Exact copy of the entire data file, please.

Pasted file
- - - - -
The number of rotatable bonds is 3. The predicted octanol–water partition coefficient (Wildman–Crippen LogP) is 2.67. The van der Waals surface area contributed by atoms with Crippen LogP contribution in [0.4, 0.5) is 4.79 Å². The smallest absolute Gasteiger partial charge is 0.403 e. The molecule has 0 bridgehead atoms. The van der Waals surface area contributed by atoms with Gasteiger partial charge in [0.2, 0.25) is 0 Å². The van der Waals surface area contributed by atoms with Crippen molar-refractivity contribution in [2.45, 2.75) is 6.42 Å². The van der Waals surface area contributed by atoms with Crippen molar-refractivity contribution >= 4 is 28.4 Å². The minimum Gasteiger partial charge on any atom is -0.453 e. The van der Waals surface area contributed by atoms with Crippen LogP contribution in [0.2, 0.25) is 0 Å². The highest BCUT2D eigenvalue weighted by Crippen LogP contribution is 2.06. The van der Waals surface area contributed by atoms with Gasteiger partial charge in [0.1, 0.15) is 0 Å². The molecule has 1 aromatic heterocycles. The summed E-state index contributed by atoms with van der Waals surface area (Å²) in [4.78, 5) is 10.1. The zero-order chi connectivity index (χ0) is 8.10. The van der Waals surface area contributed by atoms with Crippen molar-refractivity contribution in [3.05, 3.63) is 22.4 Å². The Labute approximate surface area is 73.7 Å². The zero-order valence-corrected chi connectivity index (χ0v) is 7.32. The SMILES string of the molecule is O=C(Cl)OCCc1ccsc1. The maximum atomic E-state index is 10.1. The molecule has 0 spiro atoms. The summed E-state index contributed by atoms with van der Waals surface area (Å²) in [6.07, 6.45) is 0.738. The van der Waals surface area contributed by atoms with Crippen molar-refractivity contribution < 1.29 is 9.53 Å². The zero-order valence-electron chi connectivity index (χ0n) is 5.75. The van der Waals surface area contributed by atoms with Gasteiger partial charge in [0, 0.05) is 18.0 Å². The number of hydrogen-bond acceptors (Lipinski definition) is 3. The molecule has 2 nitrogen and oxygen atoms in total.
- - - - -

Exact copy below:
The number of rotatable bonds is 3. The predicted octanol–water partition coefficient (Wildman–Crippen LogP) is 2.67. The van der Waals surface area contributed by atoms with Crippen LogP contribution in [0.4, 0.5) is 4.79 Å². The smallest absolute Gasteiger partial charge is 0.403 e. The molecule has 0 bridgehead atoms. The van der Waals surface area contributed by atoms with Gasteiger partial charge in [0.2, 0.25) is 0 Å². The van der Waals surface area contributed by atoms with Crippen molar-refractivity contribution in [2.45, 2.75) is 6.42 Å². The van der Waals surface area contributed by atoms with Crippen molar-refractivity contribution >= 4 is 28.4 Å². The minimum Gasteiger partial charge on any atom is -0.453 e. The van der Waals surface area contributed by atoms with Crippen LogP contribution in [0.2, 0.25) is 0 Å². The highest BCUT2D eigenvalue weighted by Crippen LogP contribution is 2.06. The van der Waals surface area contributed by atoms with Gasteiger partial charge in [0.1, 0.15) is 0 Å². The molecule has 1 aromatic heterocycles. The summed E-state index contributed by atoms with van der Waals surface area (Å²) in [4.78, 5) is 10.1. The zero-order chi connectivity index (χ0) is 8.10. The van der Waals surface area contributed by atoms with Crippen molar-refractivity contribution in [3.05, 3.63) is 22.4 Å². The Labute approximate surface area is 73.7 Å². The zero-order valence-corrected chi connectivity index (χ0v) is 7.32. The SMILES string of the molecule is O=C(Cl)OCCc1ccsc1. The maximum atomic E-state index is 10.1. The molecule has 0 spiro atoms. The summed E-state index contributed by atoms with van der Waals surface area (Å²) in [6.07, 6.45) is 0.738. The van der Waals surface area contributed by atoms with Crippen molar-refractivity contribution < 1.29 is 9.53 Å². The zero-order valence-electron chi connectivity index (χ0n) is 5.75. The van der Waals surface area contributed by atoms with Gasteiger partial charge in [0, 0.05) is 18.0 Å². The number of hydrogen-bond acceptors (Lipinski definition) is 3. The molecule has 2 nitrogen and oxygen atoms in total.